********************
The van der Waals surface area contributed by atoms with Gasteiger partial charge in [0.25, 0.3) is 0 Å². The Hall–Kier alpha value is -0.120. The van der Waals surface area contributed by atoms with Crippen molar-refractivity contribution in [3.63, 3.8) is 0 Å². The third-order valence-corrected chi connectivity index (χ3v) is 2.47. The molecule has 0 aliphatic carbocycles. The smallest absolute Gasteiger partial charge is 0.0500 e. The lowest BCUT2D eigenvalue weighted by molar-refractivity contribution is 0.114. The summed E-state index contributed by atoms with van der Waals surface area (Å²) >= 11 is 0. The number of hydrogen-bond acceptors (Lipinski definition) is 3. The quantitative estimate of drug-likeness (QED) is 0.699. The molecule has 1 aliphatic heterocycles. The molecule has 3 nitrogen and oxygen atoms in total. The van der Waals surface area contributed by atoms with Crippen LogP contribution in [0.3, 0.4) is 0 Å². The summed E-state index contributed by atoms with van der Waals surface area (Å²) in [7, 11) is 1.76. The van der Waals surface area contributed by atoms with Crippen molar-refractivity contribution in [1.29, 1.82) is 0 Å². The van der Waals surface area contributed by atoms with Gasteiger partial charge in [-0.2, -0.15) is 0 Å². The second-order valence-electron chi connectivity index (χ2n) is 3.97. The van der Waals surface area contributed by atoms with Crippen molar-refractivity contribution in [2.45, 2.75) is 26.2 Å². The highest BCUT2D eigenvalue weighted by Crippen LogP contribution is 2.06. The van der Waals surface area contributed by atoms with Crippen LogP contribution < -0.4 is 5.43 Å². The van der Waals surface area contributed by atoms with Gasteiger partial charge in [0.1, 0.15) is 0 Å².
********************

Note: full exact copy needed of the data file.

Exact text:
The van der Waals surface area contributed by atoms with Gasteiger partial charge in [0.25, 0.3) is 0 Å². The Hall–Kier alpha value is -0.120. The van der Waals surface area contributed by atoms with Crippen molar-refractivity contribution in [3.63, 3.8) is 0 Å². The third-order valence-corrected chi connectivity index (χ3v) is 2.47. The molecule has 0 aliphatic carbocycles. The smallest absolute Gasteiger partial charge is 0.0500 e. The lowest BCUT2D eigenvalue weighted by molar-refractivity contribution is 0.114. The summed E-state index contributed by atoms with van der Waals surface area (Å²) >= 11 is 0. The number of hydrogen-bond acceptors (Lipinski definition) is 3. The quantitative estimate of drug-likeness (QED) is 0.699. The molecule has 1 aliphatic heterocycles. The molecule has 3 nitrogen and oxygen atoms in total. The van der Waals surface area contributed by atoms with Crippen LogP contribution in [0.3, 0.4) is 0 Å². The summed E-state index contributed by atoms with van der Waals surface area (Å²) in [7, 11) is 1.76. The van der Waals surface area contributed by atoms with Crippen molar-refractivity contribution in [1.29, 1.82) is 0 Å². The van der Waals surface area contributed by atoms with Gasteiger partial charge in [-0.2, -0.15) is 0 Å². The second-order valence-electron chi connectivity index (χ2n) is 3.97. The van der Waals surface area contributed by atoms with Crippen molar-refractivity contribution in [2.45, 2.75) is 26.2 Å². The highest BCUT2D eigenvalue weighted by Crippen LogP contribution is 2.06. The van der Waals surface area contributed by atoms with Crippen LogP contribution < -0.4 is 5.43 Å². The van der Waals surface area contributed by atoms with Gasteiger partial charge in [0.1, 0.15) is 0 Å².